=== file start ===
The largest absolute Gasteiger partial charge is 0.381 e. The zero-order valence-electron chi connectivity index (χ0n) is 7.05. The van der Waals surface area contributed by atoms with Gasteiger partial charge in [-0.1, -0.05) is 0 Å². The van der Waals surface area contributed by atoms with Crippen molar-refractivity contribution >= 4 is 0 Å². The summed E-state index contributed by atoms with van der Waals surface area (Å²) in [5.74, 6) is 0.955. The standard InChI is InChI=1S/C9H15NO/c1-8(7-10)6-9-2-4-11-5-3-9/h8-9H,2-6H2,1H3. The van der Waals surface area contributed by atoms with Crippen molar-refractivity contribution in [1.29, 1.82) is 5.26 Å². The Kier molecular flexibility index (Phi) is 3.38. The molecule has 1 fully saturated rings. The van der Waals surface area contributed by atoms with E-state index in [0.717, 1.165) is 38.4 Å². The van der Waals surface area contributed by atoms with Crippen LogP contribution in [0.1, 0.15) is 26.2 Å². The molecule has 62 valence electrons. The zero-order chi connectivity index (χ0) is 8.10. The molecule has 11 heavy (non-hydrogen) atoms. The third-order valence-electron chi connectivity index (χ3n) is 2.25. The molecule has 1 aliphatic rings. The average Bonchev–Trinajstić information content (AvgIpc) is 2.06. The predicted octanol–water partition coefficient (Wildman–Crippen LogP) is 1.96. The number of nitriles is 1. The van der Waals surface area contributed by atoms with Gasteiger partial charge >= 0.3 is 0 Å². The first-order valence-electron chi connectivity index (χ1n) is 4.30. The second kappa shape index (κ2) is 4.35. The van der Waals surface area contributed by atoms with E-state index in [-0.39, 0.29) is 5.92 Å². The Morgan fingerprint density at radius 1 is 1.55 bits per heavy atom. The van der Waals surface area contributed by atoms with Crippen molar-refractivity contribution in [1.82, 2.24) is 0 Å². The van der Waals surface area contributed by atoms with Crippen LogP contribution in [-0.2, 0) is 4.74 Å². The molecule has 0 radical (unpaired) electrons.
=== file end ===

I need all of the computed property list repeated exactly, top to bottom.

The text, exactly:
The largest absolute Gasteiger partial charge is 0.381 e. The zero-order valence-electron chi connectivity index (χ0n) is 7.05. The van der Waals surface area contributed by atoms with Gasteiger partial charge in [-0.1, -0.05) is 0 Å². The van der Waals surface area contributed by atoms with Crippen molar-refractivity contribution >= 4 is 0 Å². The summed E-state index contributed by atoms with van der Waals surface area (Å²) in [5.74, 6) is 0.955. The standard InChI is InChI=1S/C9H15NO/c1-8(7-10)6-9-2-4-11-5-3-9/h8-9H,2-6H2,1H3. The van der Waals surface area contributed by atoms with Crippen molar-refractivity contribution in [1.29, 1.82) is 5.26 Å². The Kier molecular flexibility index (Phi) is 3.38. The molecule has 1 fully saturated rings. The van der Waals surface area contributed by atoms with E-state index in [0.717, 1.165) is 38.4 Å². The van der Waals surface area contributed by atoms with Crippen LogP contribution in [0.1, 0.15) is 26.2 Å². The molecule has 62 valence electrons. The zero-order chi connectivity index (χ0) is 8.10. The molecule has 11 heavy (non-hydrogen) atoms. The third-order valence-electron chi connectivity index (χ3n) is 2.25. The molecule has 1 aliphatic rings. The average Bonchev–Trinajstić information content (AvgIpc) is 2.06. The predicted octanol–water partition coefficient (Wildman–Crippen LogP) is 1.96. The number of nitriles is 1. The van der Waals surface area contributed by atoms with Gasteiger partial charge >= 0.3 is 0 Å². The first-order valence-electron chi connectivity index (χ1n) is 4.30. The second kappa shape index (κ2) is 4.35. The van der Waals surface area contributed by atoms with E-state index in [-0.39, 0.29) is 5.92 Å². The Morgan fingerprint density at radius 1 is 1.55 bits per heavy atom. The van der Waals surface area contributed by atoms with Crippen molar-refractivity contribution in [1.82, 2.24) is 0 Å². The van der Waals surface area contributed by atoms with Crippen LogP contribution in [-0.2, 0) is 4.74 Å². The molecule has 0 radical (unpaired) electrons.